HOW TO – Start an Agricultural Produce Business


Uganda is richly endowed with arable land that has promoted agriculture over the centuries. There are numerous crops that naturally grow without the need for complex agricultural practices. As a result, so much trade is going on internally as well as export led that focuses on produce.

The growing urbanisation has led to increased demand of various foods that were initially never regarded as commercial crops. Maize, Rice, Beans are examples of produce that has traditionally been commercial. However, over the past decade, we have seen millet, cassava, sorghum, simsim, soya beans among others take up representation on the commercial landscape of agricultural foods.

The beauty of trading in produce is that it doesn’t have high entry barriers as you will note in this article. It is one of those businesses that you can start in a very basic way by simply buying and selling the produce at a markup or buying, processing and selling at an even bigger markup.

How can one get into this business?

Identify the produce for trade: Due to the diversity of foods consumed, the opportunity for trade is also very broad. You need to identify which particular produce you can best deal in. This identification process can be guided by factors like;

  • Your village roots – Most of us have villages of origin aside from our urban dwelling places. These villages are largely agricultural oriented and you cant fail to find a common crop planted over there. Where I come from, rice is the most prominent commercial produce and hence it is easier for me to trade in rice as opposed to say simsim .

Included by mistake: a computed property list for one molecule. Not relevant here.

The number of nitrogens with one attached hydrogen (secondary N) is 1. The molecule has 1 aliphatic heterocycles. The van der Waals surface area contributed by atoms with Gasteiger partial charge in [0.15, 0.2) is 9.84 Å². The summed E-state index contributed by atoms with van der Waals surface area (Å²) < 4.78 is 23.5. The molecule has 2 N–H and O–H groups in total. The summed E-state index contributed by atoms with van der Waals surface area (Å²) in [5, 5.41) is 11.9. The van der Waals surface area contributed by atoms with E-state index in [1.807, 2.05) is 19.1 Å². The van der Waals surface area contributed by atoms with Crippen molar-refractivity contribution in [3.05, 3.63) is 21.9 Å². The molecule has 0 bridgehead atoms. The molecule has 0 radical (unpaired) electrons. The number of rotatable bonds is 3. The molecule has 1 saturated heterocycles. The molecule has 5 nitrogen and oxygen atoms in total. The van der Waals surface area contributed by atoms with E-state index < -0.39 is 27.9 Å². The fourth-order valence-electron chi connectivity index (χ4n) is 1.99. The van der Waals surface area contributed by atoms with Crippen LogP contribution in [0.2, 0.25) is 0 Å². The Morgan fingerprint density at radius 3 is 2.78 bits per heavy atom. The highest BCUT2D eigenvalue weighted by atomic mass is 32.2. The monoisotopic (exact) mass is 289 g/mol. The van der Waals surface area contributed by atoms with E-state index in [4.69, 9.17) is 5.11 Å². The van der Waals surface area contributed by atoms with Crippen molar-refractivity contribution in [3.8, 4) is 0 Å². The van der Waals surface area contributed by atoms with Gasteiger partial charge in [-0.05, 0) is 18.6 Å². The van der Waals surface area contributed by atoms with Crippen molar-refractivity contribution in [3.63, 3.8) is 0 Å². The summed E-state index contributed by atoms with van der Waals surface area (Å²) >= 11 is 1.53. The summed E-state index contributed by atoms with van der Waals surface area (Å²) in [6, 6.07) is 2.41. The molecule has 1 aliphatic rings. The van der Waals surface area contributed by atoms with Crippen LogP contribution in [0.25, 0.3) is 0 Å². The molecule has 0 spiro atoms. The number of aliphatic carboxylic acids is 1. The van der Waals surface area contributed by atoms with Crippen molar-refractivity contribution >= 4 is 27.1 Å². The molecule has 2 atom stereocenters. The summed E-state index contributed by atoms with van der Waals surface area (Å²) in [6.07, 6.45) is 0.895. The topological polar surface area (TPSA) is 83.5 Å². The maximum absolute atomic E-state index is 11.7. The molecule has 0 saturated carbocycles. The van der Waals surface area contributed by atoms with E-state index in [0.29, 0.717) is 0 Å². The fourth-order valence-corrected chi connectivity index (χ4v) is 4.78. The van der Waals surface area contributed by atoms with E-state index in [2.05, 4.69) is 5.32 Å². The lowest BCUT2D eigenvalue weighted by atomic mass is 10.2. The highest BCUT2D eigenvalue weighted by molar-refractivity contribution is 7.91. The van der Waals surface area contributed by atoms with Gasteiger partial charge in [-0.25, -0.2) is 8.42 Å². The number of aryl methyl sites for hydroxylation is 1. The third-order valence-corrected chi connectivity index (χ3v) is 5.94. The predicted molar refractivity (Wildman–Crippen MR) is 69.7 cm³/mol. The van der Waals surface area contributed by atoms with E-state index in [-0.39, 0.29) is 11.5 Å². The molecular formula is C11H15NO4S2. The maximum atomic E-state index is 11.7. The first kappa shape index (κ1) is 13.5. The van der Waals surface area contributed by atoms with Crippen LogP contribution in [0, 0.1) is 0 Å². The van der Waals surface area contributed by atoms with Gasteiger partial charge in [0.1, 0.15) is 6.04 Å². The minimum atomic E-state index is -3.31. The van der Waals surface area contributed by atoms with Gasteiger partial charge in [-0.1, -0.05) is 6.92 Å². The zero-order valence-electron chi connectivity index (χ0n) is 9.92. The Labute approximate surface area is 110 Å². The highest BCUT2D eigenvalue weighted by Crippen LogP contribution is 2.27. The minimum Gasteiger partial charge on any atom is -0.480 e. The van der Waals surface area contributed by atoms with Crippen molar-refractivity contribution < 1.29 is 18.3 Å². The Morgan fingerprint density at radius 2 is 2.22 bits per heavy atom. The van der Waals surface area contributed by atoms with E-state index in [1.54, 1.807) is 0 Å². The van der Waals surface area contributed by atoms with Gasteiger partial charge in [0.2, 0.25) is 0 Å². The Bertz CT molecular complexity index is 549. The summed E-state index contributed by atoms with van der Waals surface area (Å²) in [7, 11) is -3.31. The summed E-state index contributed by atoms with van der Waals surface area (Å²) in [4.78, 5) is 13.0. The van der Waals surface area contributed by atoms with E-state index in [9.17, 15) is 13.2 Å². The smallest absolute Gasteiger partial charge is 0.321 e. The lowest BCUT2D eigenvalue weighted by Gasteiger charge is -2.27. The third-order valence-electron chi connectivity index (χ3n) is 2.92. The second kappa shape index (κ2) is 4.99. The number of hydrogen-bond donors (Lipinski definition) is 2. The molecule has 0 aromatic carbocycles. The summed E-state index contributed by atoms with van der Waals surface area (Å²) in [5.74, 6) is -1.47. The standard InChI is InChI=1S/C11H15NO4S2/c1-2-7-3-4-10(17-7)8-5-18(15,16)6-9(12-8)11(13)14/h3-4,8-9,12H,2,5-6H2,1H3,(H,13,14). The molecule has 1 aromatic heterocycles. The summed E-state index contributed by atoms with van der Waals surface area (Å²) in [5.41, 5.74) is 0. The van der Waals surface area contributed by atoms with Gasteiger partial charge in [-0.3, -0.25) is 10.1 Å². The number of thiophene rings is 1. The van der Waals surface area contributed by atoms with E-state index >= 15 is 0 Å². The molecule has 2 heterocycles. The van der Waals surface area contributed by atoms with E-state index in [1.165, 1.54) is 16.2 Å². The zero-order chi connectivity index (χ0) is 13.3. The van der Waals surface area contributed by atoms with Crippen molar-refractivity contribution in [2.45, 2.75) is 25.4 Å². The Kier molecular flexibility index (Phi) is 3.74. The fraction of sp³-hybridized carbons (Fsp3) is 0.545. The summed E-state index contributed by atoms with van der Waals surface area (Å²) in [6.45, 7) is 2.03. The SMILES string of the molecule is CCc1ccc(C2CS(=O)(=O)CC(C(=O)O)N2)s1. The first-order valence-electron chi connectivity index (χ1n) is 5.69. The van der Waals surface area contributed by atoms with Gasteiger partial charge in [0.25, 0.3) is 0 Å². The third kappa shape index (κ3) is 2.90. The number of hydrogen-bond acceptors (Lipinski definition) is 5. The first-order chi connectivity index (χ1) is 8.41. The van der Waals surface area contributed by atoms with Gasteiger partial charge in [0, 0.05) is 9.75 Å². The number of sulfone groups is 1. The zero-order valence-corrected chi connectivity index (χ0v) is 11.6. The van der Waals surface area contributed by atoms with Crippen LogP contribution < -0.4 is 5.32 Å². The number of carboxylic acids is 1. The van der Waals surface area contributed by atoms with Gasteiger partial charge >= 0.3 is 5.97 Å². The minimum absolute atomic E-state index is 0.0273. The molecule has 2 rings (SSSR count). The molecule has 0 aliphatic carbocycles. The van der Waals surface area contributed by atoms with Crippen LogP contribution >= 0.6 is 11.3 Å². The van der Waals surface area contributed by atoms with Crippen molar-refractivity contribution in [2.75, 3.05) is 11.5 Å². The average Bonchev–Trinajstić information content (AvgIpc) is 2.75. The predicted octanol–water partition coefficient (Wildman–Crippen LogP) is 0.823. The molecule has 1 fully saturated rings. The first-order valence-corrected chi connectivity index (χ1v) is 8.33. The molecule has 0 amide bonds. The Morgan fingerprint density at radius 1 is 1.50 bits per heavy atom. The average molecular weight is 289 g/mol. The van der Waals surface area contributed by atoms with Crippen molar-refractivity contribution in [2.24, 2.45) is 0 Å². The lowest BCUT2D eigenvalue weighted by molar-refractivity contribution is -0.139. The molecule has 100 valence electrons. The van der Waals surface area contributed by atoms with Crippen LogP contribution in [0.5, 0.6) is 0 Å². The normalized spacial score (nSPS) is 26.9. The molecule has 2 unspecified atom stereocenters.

• Access to Supplies – Trading usually requires that you have some sort of steady supply of produce. You need to know which areas of the country can supply you what you need. The Bunyoro sub-region for example is reknowned for Maize and Cassava production. The Lango sub-region is known for sunflower and sim sim growing. The Mbarara axis towards Bushenyi is regarded as a Banana zone.

  • Ease of Handling – How easy is it to handle the produce till it gets to the consumer? Perishable produce always puts you on tension to ensure that it is sold very fast while non perishable produce gives you room to approach the market at your convenience. As a starter, I advise that you avoid perishable produce unless you are very certain of the market you’re dealing with.